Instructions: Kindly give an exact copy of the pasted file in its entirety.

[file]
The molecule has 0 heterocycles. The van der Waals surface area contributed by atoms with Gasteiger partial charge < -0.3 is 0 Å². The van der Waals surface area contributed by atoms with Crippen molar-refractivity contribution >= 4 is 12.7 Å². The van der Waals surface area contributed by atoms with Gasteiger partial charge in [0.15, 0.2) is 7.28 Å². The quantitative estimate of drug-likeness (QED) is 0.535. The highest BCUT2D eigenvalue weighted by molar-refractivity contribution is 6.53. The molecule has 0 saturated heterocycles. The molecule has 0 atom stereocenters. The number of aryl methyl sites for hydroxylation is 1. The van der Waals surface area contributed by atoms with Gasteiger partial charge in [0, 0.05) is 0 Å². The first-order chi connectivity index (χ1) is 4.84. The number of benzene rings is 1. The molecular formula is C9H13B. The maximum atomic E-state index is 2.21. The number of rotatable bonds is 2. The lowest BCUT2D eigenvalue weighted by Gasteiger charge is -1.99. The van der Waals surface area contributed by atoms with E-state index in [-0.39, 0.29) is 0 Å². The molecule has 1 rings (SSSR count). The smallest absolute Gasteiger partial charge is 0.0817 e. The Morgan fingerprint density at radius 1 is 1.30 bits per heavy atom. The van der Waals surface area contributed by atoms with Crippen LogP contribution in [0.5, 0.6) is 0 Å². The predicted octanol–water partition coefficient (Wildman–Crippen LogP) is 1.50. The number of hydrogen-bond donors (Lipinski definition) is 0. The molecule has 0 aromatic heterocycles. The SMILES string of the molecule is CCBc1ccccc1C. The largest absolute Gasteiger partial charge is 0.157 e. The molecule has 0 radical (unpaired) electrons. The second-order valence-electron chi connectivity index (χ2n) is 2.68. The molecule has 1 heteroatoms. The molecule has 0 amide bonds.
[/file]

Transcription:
The molecule has 0 heterocycles. The van der Waals surface area contributed by atoms with Gasteiger partial charge < -0.3 is 0 Å². The van der Waals surface area contributed by atoms with Crippen molar-refractivity contribution >= 4 is 12.7 Å². The van der Waals surface area contributed by atoms with Gasteiger partial charge in [0.15, 0.2) is 7.28 Å². The quantitative estimate of drug-likeness (QED) is 0.535. The highest BCUT2D eigenvalue weighted by molar-refractivity contribution is 6.53. The molecule has 0 saturated heterocycles. The molecule has 0 atom stereocenters. The number of aryl methyl sites for hydroxylation is 1. The van der Waals surface area contributed by atoms with Gasteiger partial charge in [0, 0.05) is 0 Å². The first-order chi connectivity index (χ1) is 4.84. The number of benzene rings is 1. The molecular formula is C9H13B. The maximum atomic E-state index is 2.21. The number of rotatable bonds is 2. The lowest BCUT2D eigenvalue weighted by Gasteiger charge is -1.99. The van der Waals surface area contributed by atoms with E-state index in [-0.39, 0.29) is 0 Å². The molecule has 1 rings (SSSR count). The smallest absolute Gasteiger partial charge is 0.0817 e. The Morgan fingerprint density at radius 1 is 1.30 bits per heavy atom. The van der Waals surface area contributed by atoms with Crippen LogP contribution in [0.5, 0.6) is 0 Å². The predicted octanol–water partition coefficient (Wildman–Crippen LogP) is 1.50. The number of hydrogen-bond donors (Lipinski definition) is 0. The molecule has 0 aromatic heterocycles. The SMILES string of the molecule is CCBc1ccccc1C. The largest absolute Gasteiger partial charge is 0.157 e. The molecule has 0 radical (unpaired) electrons. The second-order valence-electron chi connectivity index (χ2n) is 2.68. The molecule has 1 heteroatoms. The molecule has 0 amide bonds.